Egypt’s arms imports increased by 136 per cent between 2011–15 and 2016–20. Egypt, which is involved in disputes with Turkey over hydrocarbon resources in the eastern Mediterranean, has invested heavily in its naval forces.
Turkey’s arms imports fell by 59 per cent between 2011–15 and 2016–20. A major factor was the USA halting deliveries of F-35 combat aircraft to the country in 2019 after Turkey imported Russian air defence systems. Turkey is also increasing domestic production of major arms, to reduce its reliance on imports.
Asia and Oceania was the largest importing region for major arms, receiving 42 per cent of global arms transfers in 2016–20. India, Australia, China, South Korea and Pakistan were the biggest importers in the region.
Japan’s arms imports increased by 124 per cent between 2011–15 and 2016–20. Although Taiwan’s arms imports in 2016–20 were lower than in 2011–15, it placed several large arms procurement orders with the USA in 2019, including for combat aircraft.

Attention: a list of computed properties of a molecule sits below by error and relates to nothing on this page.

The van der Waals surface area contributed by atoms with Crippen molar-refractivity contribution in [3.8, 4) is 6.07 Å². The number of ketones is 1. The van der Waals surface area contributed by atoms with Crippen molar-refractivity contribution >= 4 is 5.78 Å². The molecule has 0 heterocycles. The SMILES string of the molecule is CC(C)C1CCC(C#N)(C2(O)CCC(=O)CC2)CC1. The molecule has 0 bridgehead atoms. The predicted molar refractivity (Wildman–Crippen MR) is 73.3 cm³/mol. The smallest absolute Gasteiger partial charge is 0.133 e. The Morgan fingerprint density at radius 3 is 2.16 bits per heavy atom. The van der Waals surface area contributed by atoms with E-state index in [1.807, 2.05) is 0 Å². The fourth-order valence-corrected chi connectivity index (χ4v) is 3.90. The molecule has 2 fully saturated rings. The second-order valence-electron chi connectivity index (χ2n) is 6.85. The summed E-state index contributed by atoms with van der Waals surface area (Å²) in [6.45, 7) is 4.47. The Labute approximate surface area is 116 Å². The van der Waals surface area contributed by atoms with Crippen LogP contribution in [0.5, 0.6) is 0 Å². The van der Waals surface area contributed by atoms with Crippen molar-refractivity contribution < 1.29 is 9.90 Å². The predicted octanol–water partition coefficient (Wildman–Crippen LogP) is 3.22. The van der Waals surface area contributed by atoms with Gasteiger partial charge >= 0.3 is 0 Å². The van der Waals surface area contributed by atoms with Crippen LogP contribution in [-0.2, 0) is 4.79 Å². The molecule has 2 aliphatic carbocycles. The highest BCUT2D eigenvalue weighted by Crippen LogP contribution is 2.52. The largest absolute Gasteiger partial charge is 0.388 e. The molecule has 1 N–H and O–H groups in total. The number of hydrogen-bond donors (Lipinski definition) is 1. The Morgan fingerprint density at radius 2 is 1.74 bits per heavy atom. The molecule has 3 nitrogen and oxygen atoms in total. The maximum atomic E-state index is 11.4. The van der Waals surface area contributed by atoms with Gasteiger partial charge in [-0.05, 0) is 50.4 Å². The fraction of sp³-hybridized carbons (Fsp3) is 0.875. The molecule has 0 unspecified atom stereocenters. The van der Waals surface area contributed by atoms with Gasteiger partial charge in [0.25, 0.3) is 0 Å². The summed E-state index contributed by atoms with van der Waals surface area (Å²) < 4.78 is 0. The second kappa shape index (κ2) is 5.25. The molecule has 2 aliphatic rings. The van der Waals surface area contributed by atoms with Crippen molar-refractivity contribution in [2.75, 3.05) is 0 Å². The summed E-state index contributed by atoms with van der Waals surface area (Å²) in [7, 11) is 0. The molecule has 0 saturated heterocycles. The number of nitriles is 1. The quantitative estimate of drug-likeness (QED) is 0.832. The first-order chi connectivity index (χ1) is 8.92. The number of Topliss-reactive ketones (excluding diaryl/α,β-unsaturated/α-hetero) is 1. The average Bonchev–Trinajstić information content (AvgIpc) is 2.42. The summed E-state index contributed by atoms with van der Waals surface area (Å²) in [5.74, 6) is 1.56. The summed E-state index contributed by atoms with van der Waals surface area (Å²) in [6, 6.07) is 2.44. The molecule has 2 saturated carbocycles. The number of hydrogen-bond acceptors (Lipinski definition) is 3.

Other notable developments:
Arms exports by the United Kingdom dropped by 27 per cent between 2011–15 and 2016–20. The UK accounted for 3.3 per cent of total arms exports in 2016–20.
Israeli arms exports represented 3.0 per cent of the global total in 2016–20 and were 59 per cent higher than in 2011–15.
Arms exports by South Korea were 210 per cent higher in 2016–20 than in 2011–15, giving it a 2.7 per cent share of global arms exports.
Between 2011–15 and 2016–20, there were overall decreases in arms imports by states in Africa (–13 per cent), the Americas (–43 per cent) and Asia and Oceania (–8.3 per cent).
Algeria increased its arms imports by 64 per cent compared with 2011–15, while arms imports by Morocco were 60 per cent lower.
In 2016–20 Russia supplied 30 per cent of arms imports by countries in sub-Saharan Africa, China 20 per cent, France 9.5 per cent and the USA 5.4 per cent.
China was the largest arms importer in East Asia, receiving 4.7 per cent of global arms imports in 2016–20.
The report indicates the Turkish Defence Industry export increases in various fields at different rates.